Before variables from the main program can be used in a FUNCTION or SUB, they must be passed to that portion of code. By default, JB passes variables by value, which allows the routine to 'do something' while the variable in the main program remains unchanged. If, however, we intend to change the value in the main program, we pass it 'byref' and a new value will be assigned to the variable in the main program when execution returns, as in the SUB doSquare, above.

The first routine calculates the area of a circle when the user enters the radius into the program. We get the radius as a string variable, then convert it to a number using the VAL() function. Why do we do this? Have you ever watched America's Funniest Videos? People do strange things, either by accident or intent. Accepting a string value allows us several methods to check for errors, regardless of input. Here we check for a valid response and to see if any input at all was entered. If there was none, the program branches to a GOSUB and the user is awarded the Knucklehead Prize. Execution then returns to the main program and the user is allowed to try again. We also tested for negative values, just to see if the user was jerking our chain.

If the user entered an acceptable value it is passed to a user designed function, mathematics is performed, and the result is returned to the main program. JB provides numerous built-in functions, but if you need to create one yourself you can do so. In this demo, the function to calculate the area of a circle is named "sqcir" and the value passed is "rad" because this is really a "rad" concept. I like to put all my subs, GOSUBS and FUNCTIONS following the END statement in a program, so skip down to the FUNCTION statement for the example.

Notice when we left the [circle] block of code, we passed a variable named "rad", but in the function statement it is named "alias." This is permissible, and even useful in the event we have a FUNCTION call from elsewhere in the program and the variable has a different name. Perhaps the user is somewhere in the Constellation Orion and the name is "glipptrisk"? The FUNCTION will work anyway using the value entered as resp$.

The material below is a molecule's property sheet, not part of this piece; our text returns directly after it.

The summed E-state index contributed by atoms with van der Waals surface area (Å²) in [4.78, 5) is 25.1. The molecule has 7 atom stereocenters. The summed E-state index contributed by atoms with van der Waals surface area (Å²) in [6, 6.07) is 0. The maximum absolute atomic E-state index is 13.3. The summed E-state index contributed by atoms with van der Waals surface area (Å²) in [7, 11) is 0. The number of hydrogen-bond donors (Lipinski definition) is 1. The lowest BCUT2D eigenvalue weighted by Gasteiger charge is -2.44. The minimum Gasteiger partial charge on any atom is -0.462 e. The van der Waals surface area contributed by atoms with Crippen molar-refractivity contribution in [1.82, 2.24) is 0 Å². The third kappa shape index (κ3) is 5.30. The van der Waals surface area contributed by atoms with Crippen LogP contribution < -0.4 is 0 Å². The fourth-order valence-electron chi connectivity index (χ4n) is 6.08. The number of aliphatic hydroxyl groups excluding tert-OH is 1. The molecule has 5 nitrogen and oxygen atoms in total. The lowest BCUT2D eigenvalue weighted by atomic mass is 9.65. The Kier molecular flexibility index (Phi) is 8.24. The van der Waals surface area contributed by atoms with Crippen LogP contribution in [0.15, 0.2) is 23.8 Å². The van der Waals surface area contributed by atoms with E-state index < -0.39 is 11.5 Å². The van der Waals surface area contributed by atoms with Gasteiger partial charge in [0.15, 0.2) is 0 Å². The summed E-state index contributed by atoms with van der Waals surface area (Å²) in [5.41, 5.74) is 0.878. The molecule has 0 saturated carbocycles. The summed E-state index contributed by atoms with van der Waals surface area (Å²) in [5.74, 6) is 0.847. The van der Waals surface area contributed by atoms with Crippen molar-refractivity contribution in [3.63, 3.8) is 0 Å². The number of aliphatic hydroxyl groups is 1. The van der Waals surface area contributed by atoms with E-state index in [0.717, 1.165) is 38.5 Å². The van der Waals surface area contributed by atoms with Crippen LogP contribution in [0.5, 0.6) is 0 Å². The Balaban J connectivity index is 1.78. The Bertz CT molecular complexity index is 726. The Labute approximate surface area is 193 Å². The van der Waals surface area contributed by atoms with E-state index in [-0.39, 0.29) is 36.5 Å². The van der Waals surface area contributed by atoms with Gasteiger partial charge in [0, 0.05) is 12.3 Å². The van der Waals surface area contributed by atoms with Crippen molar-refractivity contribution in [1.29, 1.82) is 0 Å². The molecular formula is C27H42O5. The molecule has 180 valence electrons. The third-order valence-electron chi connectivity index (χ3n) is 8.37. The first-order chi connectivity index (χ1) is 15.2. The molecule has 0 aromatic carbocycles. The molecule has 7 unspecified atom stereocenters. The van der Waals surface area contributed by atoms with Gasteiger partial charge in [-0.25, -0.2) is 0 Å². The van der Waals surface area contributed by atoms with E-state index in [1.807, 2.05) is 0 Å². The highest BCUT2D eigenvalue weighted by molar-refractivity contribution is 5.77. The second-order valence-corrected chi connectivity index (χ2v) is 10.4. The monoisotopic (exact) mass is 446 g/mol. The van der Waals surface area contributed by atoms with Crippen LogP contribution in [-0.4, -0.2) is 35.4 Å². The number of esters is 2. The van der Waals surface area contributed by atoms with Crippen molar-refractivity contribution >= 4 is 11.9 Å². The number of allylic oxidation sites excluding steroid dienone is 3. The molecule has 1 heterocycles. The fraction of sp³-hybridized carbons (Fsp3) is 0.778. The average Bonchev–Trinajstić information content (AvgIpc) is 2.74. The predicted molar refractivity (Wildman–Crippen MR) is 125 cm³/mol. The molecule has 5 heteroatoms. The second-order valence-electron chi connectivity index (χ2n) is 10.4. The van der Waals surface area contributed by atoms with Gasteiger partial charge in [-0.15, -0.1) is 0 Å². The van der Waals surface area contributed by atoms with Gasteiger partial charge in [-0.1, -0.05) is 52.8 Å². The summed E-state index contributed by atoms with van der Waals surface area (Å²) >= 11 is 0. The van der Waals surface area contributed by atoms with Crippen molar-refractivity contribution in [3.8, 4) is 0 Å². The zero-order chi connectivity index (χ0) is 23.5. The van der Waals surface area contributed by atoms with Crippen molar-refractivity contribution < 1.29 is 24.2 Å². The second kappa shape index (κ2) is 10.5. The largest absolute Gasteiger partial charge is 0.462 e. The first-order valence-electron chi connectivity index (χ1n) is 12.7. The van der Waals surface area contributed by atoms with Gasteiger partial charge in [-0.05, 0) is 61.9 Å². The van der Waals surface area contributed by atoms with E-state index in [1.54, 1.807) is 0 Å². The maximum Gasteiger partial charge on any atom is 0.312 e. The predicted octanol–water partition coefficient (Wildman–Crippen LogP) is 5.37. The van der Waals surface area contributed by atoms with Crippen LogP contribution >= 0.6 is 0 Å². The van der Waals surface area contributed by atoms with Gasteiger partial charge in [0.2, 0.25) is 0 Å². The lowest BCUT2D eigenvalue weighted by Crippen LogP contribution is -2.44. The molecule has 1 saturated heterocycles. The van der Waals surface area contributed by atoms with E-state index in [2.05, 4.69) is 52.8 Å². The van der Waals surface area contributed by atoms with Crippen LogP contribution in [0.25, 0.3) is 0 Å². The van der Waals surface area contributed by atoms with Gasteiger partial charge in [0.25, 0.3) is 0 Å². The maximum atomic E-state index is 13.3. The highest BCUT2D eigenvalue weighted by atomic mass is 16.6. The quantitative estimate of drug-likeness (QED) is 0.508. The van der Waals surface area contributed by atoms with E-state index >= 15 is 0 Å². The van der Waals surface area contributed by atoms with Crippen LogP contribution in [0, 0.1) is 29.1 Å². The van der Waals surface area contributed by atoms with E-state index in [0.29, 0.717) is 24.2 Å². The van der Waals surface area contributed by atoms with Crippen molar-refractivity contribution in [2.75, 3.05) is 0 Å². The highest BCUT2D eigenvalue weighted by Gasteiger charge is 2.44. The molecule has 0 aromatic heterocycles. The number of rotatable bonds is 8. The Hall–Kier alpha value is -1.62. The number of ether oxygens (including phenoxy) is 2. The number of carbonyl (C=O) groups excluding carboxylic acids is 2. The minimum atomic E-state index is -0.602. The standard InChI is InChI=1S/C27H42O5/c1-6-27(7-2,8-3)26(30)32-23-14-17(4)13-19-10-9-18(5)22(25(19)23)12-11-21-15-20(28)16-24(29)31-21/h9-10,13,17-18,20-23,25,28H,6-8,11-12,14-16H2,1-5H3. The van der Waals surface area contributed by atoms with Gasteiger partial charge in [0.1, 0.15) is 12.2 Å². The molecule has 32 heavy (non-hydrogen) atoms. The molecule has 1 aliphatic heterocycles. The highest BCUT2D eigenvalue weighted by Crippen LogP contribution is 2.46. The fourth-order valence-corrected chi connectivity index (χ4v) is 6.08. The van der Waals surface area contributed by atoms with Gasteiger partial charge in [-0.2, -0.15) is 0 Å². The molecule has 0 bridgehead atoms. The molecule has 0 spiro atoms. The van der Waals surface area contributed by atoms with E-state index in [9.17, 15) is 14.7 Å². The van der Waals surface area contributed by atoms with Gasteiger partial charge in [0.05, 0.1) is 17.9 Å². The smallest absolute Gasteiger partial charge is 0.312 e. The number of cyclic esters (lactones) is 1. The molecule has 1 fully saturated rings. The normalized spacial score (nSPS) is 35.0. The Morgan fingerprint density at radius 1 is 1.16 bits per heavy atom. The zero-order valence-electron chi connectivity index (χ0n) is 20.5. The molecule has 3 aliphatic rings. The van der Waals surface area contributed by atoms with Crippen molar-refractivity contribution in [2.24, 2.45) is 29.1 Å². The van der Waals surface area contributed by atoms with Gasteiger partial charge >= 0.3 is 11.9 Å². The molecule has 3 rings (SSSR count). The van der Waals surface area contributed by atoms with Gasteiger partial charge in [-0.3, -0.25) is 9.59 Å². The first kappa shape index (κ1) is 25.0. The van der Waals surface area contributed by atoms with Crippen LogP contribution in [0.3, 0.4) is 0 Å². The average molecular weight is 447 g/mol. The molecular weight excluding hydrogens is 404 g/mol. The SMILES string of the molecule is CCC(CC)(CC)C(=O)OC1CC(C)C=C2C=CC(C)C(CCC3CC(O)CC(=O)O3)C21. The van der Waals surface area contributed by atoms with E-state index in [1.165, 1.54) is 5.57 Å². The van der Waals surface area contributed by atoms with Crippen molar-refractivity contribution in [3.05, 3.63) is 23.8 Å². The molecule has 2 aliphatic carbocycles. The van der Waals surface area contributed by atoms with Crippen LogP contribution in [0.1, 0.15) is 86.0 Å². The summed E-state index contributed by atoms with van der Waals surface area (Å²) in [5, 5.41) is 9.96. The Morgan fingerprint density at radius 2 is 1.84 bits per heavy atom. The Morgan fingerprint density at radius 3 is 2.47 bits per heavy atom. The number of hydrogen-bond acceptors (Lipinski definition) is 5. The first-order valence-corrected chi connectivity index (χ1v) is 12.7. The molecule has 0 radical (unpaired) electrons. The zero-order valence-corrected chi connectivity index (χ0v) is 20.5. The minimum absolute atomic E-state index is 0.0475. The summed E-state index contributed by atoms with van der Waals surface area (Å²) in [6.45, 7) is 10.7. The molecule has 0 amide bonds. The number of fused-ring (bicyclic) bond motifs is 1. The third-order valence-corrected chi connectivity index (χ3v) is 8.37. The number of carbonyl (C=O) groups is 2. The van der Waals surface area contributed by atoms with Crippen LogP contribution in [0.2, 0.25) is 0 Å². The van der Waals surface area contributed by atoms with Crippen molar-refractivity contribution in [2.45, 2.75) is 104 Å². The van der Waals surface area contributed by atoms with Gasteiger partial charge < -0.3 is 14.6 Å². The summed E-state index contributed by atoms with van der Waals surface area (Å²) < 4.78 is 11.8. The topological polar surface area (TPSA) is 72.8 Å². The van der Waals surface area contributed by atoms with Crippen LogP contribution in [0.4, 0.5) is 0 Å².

Functions must end with the END FUNCTION command. After the FUNCTION has done it's work, control returns to the next line in the demo and the result is printed using PRINT sqcir(rad). Text can be appended to the result to make it more meaningful when displayed. FUNCTIONS are useful in the event we must do something repeatedly, using a method or procedure which could not be anticipated or included by the creators of the programming language.

Then next block of code calculates the area of a square using a SUB routine. The statement to do something with a sub-routine is CALL label, in this case, CALL doSquare. The resulting answer is passed "byref" and can be 'seen,' by the main program, as well as changed by the sub-routine. If we do not want the value changed in the main program, we allow it to be passed "by value," which is the default unless JB is told otherwise. A sub-routine must have an END SUB command.

The last method in the demo is a GOSUB. All variables in the main program can be used by the GOSUB, vice-versa, any variables changed in the GOSUB will affect the values used in the main program. Because of this GLOBAL scope, it is not necessary to pass variables to a GOSUB.

The block to calculate the area of a triangle gets two inputs from the user, checks for valid input, then branches to GOSUB [calTriangle] where the area is calulated. Execution returns to the line following the GOSUB command and the result is printed.

In this demonstration code, a GOSUB was used for the error notice, because a SUB or FUNCTION cannot branch elsewhere in the program to print the selected error response. After the user has been notified of his faux-pas, we want to give him another chance to enter a response the program can use.

We attempted to anticipate common errors by the user and avoid needless program crashes. No one can anticipate every possible error or mistake, which is one reason "America's Funniest Videos" is such a popular TV show. Multiple errors could be compared using a SELECT CASE block of code and branch to different error responses, perhaps [knucklehead2] or [heyUdummy]. You're the coder and you can write the code as you prefer. Error messages should be informative so the user will know what he/she did wrong and can try again, but not too rude. Perhaps the mistake was in the way the coder evaluated the response which triggered the error message? I know it's hard to believe, but even good coders
« Last Edit: Apr 8th, 2011, 02:45am by Stefan Pendl » User IP Logged

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xx Re: SUB, GOSUB, FUNCTION, Useful ERROR Messages
« Reply #1 on: Apr 8th, 2011, 02:48am »

Direct links to the articles:

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xx Re: SUB, GOSUB, FUNCTION, Useful ERROR Messages
« Reply #2 on: Apr 9th, 2011, 12:00am »

Let me ask if I understand the ByRef article:

Usisng ByRef is like using the GLOBAL command when calling a function by value?
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xx Re: SUB, GOSUB, FUNCTION, Useful ERROR Messages
« Reply #3 on: Apr 9th, 2011, 02:40am »

on Apr 9th, 2011, 12:00am, tooanalytical wrote:
Usisng ByRef is like using the GLOBAL command when calling a function by value?


Not exactly, but close.

A global variable is called the same in the whole program, whereas ByRef allows one to get variable A from outside the procedure inherit the value of variable X from inside the procedure.